59.     WorkSafe completed the investigation of the fatality at the South Auckland Freight Hub during last year’s tornado and decided no further action is required.

60.     On 19 April, there was a fatal incident on a ship berthed at a multi-cargo wharf. A stevedore employed by Wallace Investments, died at the scene. Investigations are underway by Wallace Investments and Maritime NZ. POAL are fully supporting these investigations.

61.     On 21 April there was an operational issue in the automated area of the container terminal. POAL immediately suspended automated operations, while the issue is investigated. POAL are moving their automated yard back to manual operations. Due to the suspension, POAL are unable to complete the project this financial year as planned.

Tauākī whakaaweawe āhuarangi

Climate impact statement

62.     The quarterly performance reports are a key tool to monitor the progress of each CCO’s action on climate change. The CCO quarterly reports contain commentary on activities relating to climate change.

63.     Auckland Transport is on track to meet its operations and assets greenhouse gas reduction target of halving emissions by 2030.  It continues to support the Council-led Transport Emissions Reduction Plan, and has brought important supporting delivery strategies to Council for endorsement in recent months (Parking Strategy, and Cycling/Micromobility). It is working with Council to develop adaptation plans for specific, high-risk areas identified by Healthy Waters, and to incorporate the physical risk from climate change in policies and processes.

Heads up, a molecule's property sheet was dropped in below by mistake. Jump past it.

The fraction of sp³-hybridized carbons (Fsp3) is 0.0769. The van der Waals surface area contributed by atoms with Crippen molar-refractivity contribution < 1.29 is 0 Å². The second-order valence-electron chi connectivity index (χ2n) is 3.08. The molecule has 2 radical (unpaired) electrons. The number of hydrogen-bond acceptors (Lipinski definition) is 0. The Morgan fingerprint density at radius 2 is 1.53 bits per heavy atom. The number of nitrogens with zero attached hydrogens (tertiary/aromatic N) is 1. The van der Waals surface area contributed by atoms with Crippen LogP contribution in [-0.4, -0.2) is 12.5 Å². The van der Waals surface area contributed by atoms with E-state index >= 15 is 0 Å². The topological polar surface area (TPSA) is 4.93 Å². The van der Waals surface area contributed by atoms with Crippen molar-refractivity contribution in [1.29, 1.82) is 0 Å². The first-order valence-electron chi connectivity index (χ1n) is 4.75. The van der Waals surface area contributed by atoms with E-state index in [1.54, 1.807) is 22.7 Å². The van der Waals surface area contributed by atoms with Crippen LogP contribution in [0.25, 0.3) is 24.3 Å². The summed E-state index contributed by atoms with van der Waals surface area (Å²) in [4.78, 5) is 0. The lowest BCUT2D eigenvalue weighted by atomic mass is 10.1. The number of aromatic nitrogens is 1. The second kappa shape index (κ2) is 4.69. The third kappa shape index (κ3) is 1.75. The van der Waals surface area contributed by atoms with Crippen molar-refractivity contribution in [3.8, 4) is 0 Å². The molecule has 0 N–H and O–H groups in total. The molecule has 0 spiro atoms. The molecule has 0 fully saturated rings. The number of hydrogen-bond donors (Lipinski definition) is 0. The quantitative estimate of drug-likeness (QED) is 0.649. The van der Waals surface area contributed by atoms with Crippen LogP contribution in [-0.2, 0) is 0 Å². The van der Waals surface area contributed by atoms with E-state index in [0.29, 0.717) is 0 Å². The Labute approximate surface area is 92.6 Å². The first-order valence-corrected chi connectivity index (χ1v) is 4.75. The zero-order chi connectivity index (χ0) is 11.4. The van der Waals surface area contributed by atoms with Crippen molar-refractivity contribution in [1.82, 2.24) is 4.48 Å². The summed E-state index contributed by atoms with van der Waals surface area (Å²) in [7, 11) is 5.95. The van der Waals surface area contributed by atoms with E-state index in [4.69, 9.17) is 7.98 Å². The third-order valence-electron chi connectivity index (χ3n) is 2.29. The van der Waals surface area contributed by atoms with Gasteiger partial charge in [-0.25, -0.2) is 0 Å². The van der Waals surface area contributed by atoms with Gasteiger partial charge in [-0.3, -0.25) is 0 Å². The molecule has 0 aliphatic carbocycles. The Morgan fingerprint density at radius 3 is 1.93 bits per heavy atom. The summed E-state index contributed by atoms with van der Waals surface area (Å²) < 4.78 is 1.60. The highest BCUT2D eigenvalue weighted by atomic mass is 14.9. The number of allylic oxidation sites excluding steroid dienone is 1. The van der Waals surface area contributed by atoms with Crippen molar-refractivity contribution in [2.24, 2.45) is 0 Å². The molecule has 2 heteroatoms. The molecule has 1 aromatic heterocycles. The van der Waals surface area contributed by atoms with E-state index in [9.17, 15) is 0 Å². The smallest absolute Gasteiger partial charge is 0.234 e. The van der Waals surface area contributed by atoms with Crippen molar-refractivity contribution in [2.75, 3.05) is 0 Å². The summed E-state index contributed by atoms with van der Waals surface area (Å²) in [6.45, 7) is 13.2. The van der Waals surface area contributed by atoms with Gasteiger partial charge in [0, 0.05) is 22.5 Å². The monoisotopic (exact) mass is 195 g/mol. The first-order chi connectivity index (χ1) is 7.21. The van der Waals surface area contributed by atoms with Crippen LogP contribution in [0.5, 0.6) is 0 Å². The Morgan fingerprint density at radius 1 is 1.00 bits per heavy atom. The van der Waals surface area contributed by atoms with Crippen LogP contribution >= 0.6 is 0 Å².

64.     Auckland Unlimited is leading work on a Climate Innovation Hub. The first Advisory Group meeting and working session for philanthropic involvement were held during March. The website development, communications and marketing plan are all underway. A key focus is on recruiting for the Business Development Manager and Māori Advisor roles.  The Auckland Women4Climate Mentorship programme, led by AUL’s Parin Rafiei-Thompson is also now live. The Programme is organised by C40 cities, running from April to November 2022. This will provide mentorship from an experienced leader, networking access, and regular training with global experts.

65.     Eke Panuku launched a ‘future fit’ programme this quarter as a way to reinforce their sustainability work programme and facilitate action by staff to understand and reduce their carbon footprints. Eke Panuku is also a Toitū carbon reduce certified organisation, committed to measuring and managing its greenhouse gases and publicly reporting on them.  Its emissions are audited and reported on annually by Toitū NZ.

66.     Watercare is developing a Climate Change Action Plan to deliver on the direction and actions that have been established in Te Tāruke-ā Tāwhiri: Auckland's Climate Plan. The first draft of the action plan was completed April 2022 and the plan will be finalised in June 2022. The development of a decarbonisation roadmap to 2030 is also underway and will include level investment scenarios and proposed statement of intent targets.